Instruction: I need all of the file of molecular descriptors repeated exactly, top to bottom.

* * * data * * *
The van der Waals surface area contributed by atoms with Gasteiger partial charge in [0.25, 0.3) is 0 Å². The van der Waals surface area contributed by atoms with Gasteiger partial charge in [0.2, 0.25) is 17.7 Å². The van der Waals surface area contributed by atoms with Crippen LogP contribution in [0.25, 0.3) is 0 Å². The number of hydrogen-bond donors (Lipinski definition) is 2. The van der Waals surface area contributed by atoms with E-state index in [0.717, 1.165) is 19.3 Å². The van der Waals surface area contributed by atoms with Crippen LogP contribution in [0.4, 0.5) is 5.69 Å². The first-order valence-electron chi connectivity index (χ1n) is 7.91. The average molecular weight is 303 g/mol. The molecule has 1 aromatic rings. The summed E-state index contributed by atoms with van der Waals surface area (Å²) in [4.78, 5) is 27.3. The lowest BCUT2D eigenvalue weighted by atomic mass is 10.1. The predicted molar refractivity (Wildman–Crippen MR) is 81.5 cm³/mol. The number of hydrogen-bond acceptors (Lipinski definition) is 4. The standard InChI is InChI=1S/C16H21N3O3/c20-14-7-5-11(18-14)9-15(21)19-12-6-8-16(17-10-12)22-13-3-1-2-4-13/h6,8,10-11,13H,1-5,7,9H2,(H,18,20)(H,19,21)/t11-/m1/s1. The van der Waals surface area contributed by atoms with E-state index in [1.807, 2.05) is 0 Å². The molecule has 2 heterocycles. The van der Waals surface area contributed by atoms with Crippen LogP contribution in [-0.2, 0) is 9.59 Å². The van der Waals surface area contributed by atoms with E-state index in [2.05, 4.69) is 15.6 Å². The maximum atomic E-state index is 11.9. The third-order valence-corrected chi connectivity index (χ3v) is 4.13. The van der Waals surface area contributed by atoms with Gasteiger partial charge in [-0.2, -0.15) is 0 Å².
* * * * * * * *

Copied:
The van der Waals surface area contributed by atoms with Gasteiger partial charge in [0.25, 0.3) is 0 Å². The van der Waals surface area contributed by atoms with Gasteiger partial charge in [0.2, 0.25) is 17.7 Å². The van der Waals surface area contributed by atoms with Crippen LogP contribution in [0.25, 0.3) is 0 Å². The number of hydrogen-bond donors (Lipinski definition) is 2. The van der Waals surface area contributed by atoms with E-state index in [0.717, 1.165) is 19.3 Å². The van der Waals surface area contributed by atoms with Crippen LogP contribution in [0.4, 0.5) is 5.69 Å². The first-order valence-electron chi connectivity index (χ1n) is 7.91. The average molecular weight is 303 g/mol. The molecule has 1 aromatic rings. The summed E-state index contributed by atoms with van der Waals surface area (Å²) in [4.78, 5) is 27.3. The lowest BCUT2D eigenvalue weighted by atomic mass is 10.1. The predicted molar refractivity (Wildman–Crippen MR) is 81.5 cm³/mol. The number of hydrogen-bond acceptors (Lipinski definition) is 4. The standard InChI is InChI=1S/C16H21N3O3/c20-14-7-5-11(18-14)9-15(21)19-12-6-8-16(17-10-12)22-13-3-1-2-4-13/h6,8,10-11,13H,1-5,7,9H2,(H,18,20)(H,19,21)/t11-/m1/s1. The van der Waals surface area contributed by atoms with E-state index in [1.807, 2.05) is 0 Å². The molecule has 2 heterocycles. The van der Waals surface area contributed by atoms with Crippen LogP contribution in [-0.2, 0) is 9.59 Å². The van der Waals surface area contributed by atoms with E-state index in [2.05, 4.69) is 15.6 Å². The maximum atomic E-state index is 11.9. The third-order valence-corrected chi connectivity index (χ3v) is 4.13. The van der Waals surface area contributed by atoms with Gasteiger partial charge in [-0.2, -0.15) is 0 Å².